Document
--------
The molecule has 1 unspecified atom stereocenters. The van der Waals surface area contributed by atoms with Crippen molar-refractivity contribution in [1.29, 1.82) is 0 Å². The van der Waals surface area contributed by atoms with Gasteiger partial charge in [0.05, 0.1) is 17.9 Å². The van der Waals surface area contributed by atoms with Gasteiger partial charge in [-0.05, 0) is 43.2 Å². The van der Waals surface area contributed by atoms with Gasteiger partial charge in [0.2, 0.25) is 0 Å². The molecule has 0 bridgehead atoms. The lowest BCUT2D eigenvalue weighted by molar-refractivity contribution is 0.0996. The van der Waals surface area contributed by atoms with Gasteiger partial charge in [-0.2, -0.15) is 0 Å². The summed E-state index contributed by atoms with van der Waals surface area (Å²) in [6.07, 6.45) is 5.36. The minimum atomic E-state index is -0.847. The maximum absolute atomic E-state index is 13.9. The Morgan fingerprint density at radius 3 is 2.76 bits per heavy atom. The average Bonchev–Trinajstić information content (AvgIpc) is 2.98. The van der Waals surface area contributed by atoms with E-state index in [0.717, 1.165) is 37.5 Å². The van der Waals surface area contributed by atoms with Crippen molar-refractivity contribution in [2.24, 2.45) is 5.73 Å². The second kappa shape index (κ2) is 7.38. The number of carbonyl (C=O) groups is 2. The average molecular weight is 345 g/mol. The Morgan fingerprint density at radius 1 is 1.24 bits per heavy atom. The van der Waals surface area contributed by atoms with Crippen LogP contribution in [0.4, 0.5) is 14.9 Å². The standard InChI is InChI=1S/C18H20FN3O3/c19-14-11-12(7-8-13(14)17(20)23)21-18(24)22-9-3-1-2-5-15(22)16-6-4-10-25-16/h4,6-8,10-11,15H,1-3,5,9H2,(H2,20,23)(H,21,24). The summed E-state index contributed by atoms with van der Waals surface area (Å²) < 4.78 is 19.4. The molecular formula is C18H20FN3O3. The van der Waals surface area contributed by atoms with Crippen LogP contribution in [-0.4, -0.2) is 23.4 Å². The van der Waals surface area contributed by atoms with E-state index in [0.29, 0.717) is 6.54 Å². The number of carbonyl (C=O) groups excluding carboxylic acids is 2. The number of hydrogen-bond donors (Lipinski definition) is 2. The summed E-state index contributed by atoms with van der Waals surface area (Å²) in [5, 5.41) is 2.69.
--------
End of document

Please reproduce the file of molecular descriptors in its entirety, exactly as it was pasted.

The molecule has 1 unspecified atom stereocenters. The van der Waals surface area contributed by atoms with Crippen molar-refractivity contribution in [1.29, 1.82) is 0 Å². The van der Waals surface area contributed by atoms with Gasteiger partial charge in [0.05, 0.1) is 17.9 Å². The van der Waals surface area contributed by atoms with Gasteiger partial charge in [-0.05, 0) is 43.2 Å². The van der Waals surface area contributed by atoms with Gasteiger partial charge in [0.2, 0.25) is 0 Å². The molecule has 0 bridgehead atoms. The lowest BCUT2D eigenvalue weighted by molar-refractivity contribution is 0.0996. The van der Waals surface area contributed by atoms with Gasteiger partial charge in [-0.2, -0.15) is 0 Å². The summed E-state index contributed by atoms with van der Waals surface area (Å²) in [6.07, 6.45) is 5.36. The minimum atomic E-state index is -0.847. The maximum absolute atomic E-state index is 13.9. The Morgan fingerprint density at radius 3 is 2.76 bits per heavy atom. The average Bonchev–Trinajstić information content (AvgIpc) is 2.98. The van der Waals surface area contributed by atoms with E-state index in [0.717, 1.165) is 37.5 Å². The van der Waals surface area contributed by atoms with Crippen molar-refractivity contribution in [2.24, 2.45) is 5.73 Å². The second kappa shape index (κ2) is 7.38. The number of carbonyl (C=O) groups is 2. The average molecular weight is 345 g/mol. The Morgan fingerprint density at radius 1 is 1.24 bits per heavy atom. The van der Waals surface area contributed by atoms with Crippen LogP contribution in [0.4, 0.5) is 14.9 Å². The standard InChI is InChI=1S/C18H20FN3O3/c19-14-11-12(7-8-13(14)17(20)23)21-18(24)22-9-3-1-2-5-15(22)16-6-4-10-25-16/h4,6-8,10-11,15H,1-3,5,9H2,(H2,20,23)(H,21,24). The summed E-state index contributed by atoms with van der Waals surface area (Å²) < 4.78 is 19.4. The molecular formula is C18H20FN3O3. The van der Waals surface area contributed by atoms with Crippen LogP contribution in [-0.4, -0.2) is 23.4 Å². The van der Waals surface area contributed by atoms with E-state index in [0.29, 0.717) is 6.54 Å². The number of carbonyl (C=O) groups excluding carboxylic acids is 2. The number of hydrogen-bond donors (Lipinski definition) is 2. The summed E-state index contributed by atoms with van der Waals surface area (Å²) in [5, 5.41) is 2.69.